Contaminants

MCLG
or
MRDLG

MCL,
TT, or
MRDL

Detect In
Your Water

Range

Sample
Date

Violation

Typical Source

Low

High

Disinfectants & Disinfection By-Products

(There is convincing evidence that addition of a disinfectant is necessary for control of microbial contaminants)

Chlorine (as Cl2) (ppm)

4

4

.24

.23

.29

2019

No

Water additive used to control microbes

Inorganic Contaminants

Barium (ppm)

2

2

.018

NA

NA

2020

No

Selenium (ppb)

50

50

2

NA

NA

2020

No

 


Additional Contaminants

In an effort to insure the safest water possible the State has required us to monitor some contaminants not required by Federal regulations. Of those contaminants only the ones listed below were found in your water.

 

Contaminants

State MCL

Your Water

Violation

Explanation and Comment

Copper

.005 mg/L

No

Lead

0 mg/L

No

 


Unit Descriptions

Term

Definition

ppm

ppm: parts per million, or milligrams per liter (mg/L)

ppb

ppb: parts per billion, or micrograms per liter (g/L)

NA

NA: not applicable

ND

ND: Not detected

NR

NR: Monitoring not required, but recommended.

 

Important Drinking Water Definitions

Term

Definition

MCLG

MCLG: Maximum Contaminant Level Goal: The level of a contaminant in drinking water below which there is no known or expected risk to health. MCLGs allow for a margin of safety.

MCL

MCL: Maximum Contaminant Level: The highest level of a contaminant that is allowed in drinking water. MCLs are set as close to the MCLGs as feasible using the best available treatment technology.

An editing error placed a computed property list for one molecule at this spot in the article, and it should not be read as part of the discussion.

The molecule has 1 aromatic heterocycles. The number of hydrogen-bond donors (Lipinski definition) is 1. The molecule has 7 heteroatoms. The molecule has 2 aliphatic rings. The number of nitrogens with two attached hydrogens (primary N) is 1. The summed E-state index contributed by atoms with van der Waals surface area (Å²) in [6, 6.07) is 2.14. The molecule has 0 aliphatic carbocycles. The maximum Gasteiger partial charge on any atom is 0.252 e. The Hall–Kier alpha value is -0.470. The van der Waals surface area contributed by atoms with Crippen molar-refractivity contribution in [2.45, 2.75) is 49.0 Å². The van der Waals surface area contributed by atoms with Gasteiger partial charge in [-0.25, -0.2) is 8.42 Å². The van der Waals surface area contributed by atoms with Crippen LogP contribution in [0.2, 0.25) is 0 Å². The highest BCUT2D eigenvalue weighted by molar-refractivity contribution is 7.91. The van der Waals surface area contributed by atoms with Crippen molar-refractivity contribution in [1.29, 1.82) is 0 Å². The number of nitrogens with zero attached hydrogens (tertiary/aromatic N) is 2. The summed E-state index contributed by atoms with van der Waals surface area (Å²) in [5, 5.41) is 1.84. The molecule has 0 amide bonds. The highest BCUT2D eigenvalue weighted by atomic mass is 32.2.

TT

TT: Treatment Technique: A required process intended to reduce the level of a contaminant in drinking water.

AL

AL: Action Level: The concentration of a contaminant which, if exceeded, triggers treatment or other requirements which a water system must follow.

Variances and Exemptions

Variances and Exemptions: State or EPA permission not to meet an MCL or a treatment technique under certain conditions.

MRDLG

MRDLG: Maximum residual disinfection level goal. The level of a drinking water disinfectant below which there is no known or expected risk to health. MRDLGs do not reflect the benefits of the use of disinfectants to control microbial contaminants.

MRDL

MRDL: Maximum residual disinfectant level. The highest level of a disinfectant allowed in drinking water. There is convincing evidence that addition of a disinfectant is necessary for control of microbial contaminants.

MNR

MNR: Monitored Not Regulated

MPL

MPL: State Assigned Maximum Permissible Level

 

For more information please contact:

Contact Name: Shawn Turner/Christine Cooper
Address: PO Box 194
Bloomington, ID 83223
Phone: 208 766 3451